Are you reluctant to choose whether composting toilet vs regular toilet and you might want to cut down the water consumption by using a water-saving toilet? The best composting toilet is probably in your purchasing list, but you might be unsure about buying one as well.
In order to help you with this decision, we decided to compare and contrast composting toilet vs regular toilet to point out their difference for you.
What are Composting Toilets?
Composting toilets are toilets that after collecting your waste, they will compost it into soil-absorbable substance, not using a plumbing system to gather everything into a sewage grid or a dirty system. You just have to take out the dry compost from the toilet several times a year.
Types of composting toilets
There are many sizes, gadgets, and extensions that you can choose to add to your composting toilet, but generally, they are classified into two main categories – Split System and Self Contained (also known as all-in-one).
These composting toilets have two sections: the ‘pedestal’ above the floor and the ‘tank’ below. You will deal with your business on the pedestal which is like a seat, and all the waste will be stored in the tank, ready to go through the composting process.
Places that have accessible space underground like homes, national parks, clubhouses, outhouses, sports club, etc. are suitable for installing split systems toilets. They usually have a larger containing ability and therefore, are built in bathrooms where many people will be using.
# Self-Contained Systems
This type of toilet is an all in one system that, different from the split one, has joined pedestal and tank in one system. For homes that are not spacious or do not have an underground area for a container, self-contained system toilets are recommended. They are popular in tiny or small houses, RVs, and motorhomes, caravans, boats, or single-story homes built on concrete slab.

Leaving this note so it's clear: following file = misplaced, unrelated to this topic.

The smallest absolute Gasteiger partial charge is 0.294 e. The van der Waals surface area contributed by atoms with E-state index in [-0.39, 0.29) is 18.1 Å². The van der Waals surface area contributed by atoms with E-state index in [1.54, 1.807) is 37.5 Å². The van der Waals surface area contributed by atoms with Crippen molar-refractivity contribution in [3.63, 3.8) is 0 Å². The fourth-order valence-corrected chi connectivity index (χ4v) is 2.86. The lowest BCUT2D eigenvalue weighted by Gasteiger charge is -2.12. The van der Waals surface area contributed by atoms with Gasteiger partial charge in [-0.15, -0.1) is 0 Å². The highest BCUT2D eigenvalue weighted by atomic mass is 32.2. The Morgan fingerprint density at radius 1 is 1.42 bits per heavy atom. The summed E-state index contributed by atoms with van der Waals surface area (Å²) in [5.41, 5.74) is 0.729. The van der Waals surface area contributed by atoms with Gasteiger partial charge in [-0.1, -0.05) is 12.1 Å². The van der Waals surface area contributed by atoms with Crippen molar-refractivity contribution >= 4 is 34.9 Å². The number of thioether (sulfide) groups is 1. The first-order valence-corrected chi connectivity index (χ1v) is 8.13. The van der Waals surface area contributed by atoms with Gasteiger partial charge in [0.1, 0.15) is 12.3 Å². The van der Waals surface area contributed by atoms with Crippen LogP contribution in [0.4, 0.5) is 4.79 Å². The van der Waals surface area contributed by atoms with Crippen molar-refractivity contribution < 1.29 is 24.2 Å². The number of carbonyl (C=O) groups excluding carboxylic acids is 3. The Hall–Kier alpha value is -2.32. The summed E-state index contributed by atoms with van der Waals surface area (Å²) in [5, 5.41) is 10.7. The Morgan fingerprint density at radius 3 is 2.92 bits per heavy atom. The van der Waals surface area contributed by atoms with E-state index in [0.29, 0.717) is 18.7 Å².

Depending on their complexity, commercial composting toilets cost approximately from $1,500 to $8,000. There are a lot of designs available online, and homeowners can as well build their own composting toilet systems. If recycled materials are involved, apart from the time it takes to construct and install, little or no money is needed for installation.
Traditional toilets, despite ranging from $100 to $2000 only, will cost you extra monthly water bills. The cost is different by region and season, but in Pittsburgh, the average amount paid by residents is %50 per month.
Installing a normal flush toilet can be either super easy or really challenging, depending on your skills. On the other hand, a composting toilet will be easier for you to install, especially if you’re about to have a self-contained one.
Most composting toilets are placed above the waste chambers, directly connected. Waste is then, mixed with sawdust, wood chips, or other dry components to absorb moisture and reach the ideal carbon-nitrogen ratio.
With time and the right combination of ventilation, drainage, temperature, and aeration, waste breaks down and remarkably reduces in volume. Human waste, in its fully composted form, can be used for gardening or merged with an outdoor compost mass.